Team reflections—sometimes called post-mortems or retrospectives—are meetings that allow you to look back on a project and thoughtfully consider what went well and what you could do differently next time. These meetings essentially answer the question, “How did we do?” While you can’t go back and change the final outcome, you can learn by simply reflecting as a group.

If you don’t normally take time for team reflections, you could be missing out on some big benefits, according to content marketer, Sarah Ribeiro. Through team reflections, you can spot gaps in your processes, learn more about how your team members work and give everyone a chance to realize how much they contributed. This can be a huge confidence-booster going into the next project.

Wondering how to lead a team reflection? Begin by finding a structure that works for you. For example, you may find that free-flowing conversations work best for your group. Other teams may do better with an ordered list of things to think about.

Keep reading this issue of Promotional Consultant Today for Ribeiro’s suggestions on leading a team reflection.

Compile the pluses and deltas. If you’re a fan of making pros/cons lists, this structure could work for you. Make a list and place a plus next to the items that went well or that you want to continue in your next project. Place a delta next to the moments or tasks that didn’t go so well. These are the things you’ll work on changing next time. Laying these out will give you a better view of how to plan future initiatives, says Ribeiro.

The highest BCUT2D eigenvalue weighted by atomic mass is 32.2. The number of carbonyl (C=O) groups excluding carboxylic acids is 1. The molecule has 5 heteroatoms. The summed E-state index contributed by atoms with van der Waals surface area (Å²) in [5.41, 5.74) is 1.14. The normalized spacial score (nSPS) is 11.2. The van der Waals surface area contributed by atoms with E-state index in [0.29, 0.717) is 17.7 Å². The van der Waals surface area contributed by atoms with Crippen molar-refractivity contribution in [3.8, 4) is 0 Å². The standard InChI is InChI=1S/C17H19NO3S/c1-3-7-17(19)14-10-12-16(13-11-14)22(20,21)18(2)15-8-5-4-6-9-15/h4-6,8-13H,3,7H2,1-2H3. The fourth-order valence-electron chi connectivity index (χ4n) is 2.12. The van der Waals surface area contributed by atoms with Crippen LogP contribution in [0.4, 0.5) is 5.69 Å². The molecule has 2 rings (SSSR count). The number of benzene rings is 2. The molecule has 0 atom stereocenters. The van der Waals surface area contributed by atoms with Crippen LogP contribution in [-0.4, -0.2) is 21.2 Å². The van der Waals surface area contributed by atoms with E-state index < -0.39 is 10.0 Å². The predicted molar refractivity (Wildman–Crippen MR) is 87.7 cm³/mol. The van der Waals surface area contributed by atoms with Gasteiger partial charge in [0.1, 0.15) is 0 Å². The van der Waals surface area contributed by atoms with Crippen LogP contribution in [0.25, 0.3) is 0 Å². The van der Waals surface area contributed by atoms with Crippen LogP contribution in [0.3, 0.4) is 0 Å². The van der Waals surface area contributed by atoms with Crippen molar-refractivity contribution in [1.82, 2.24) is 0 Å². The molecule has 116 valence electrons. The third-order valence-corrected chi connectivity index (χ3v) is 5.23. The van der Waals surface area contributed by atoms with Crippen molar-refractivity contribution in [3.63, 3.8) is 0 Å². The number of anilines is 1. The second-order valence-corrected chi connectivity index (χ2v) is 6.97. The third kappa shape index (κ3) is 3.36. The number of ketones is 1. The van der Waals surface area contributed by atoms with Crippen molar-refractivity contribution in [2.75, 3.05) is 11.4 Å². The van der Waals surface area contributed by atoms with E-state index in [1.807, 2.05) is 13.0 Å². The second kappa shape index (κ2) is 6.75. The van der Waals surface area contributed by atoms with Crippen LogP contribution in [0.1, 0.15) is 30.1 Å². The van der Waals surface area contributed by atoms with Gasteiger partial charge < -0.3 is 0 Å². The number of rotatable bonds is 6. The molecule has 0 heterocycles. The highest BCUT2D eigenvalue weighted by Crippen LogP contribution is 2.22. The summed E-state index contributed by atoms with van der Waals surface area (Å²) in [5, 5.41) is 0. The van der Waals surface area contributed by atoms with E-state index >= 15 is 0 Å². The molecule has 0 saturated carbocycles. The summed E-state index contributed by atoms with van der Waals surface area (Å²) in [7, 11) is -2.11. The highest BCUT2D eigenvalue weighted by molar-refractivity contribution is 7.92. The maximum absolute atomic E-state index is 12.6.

Create a stop/start/keep matrix. Ribeiro says this kind of team reflection is ideal for those who like the idea of pluses/deltas but want to add more future planning. With a stop/start/keep matrix, you can think back on what went well and what didn’t. These are the processes or activities you want to stop. You can also include things to start doing and processes to keep.

Ask the right questions. When you are leading a team reflection, always strive to ask clear and direct questions. Ribeiro says leaders should aim to inspire their team to identity, describe and analyze in every reflection. She recommends asking questions such as:

  • What’s one situation that we could have managed better?
  • How did you feel in that instance?
  • What would have prevented this experience?
  • What was the good thing that happened and who contributed to it?
  • What resources did we need to do this?
  • How can we replicate this situation?

Team reflections can help your team work better together and improve job performance. Whether you like the plus/delta approach or you want to use the stop/start/keep matrix, the idea is to get everyone on your team involved in the discussion. And remember that these reflections are not investigations. Rather than pinning blame on someone or putting people on the spot, keep the conversation open and remember that team reflections are about uncovering what went wrong but also where you succeeded. When done right, team reflections can help your group continuously improve.

Compiled by Audrey Sellers

Source: Sarah Ribeiro is a content marketer and social media specialist who contributes posts to the Trello blog.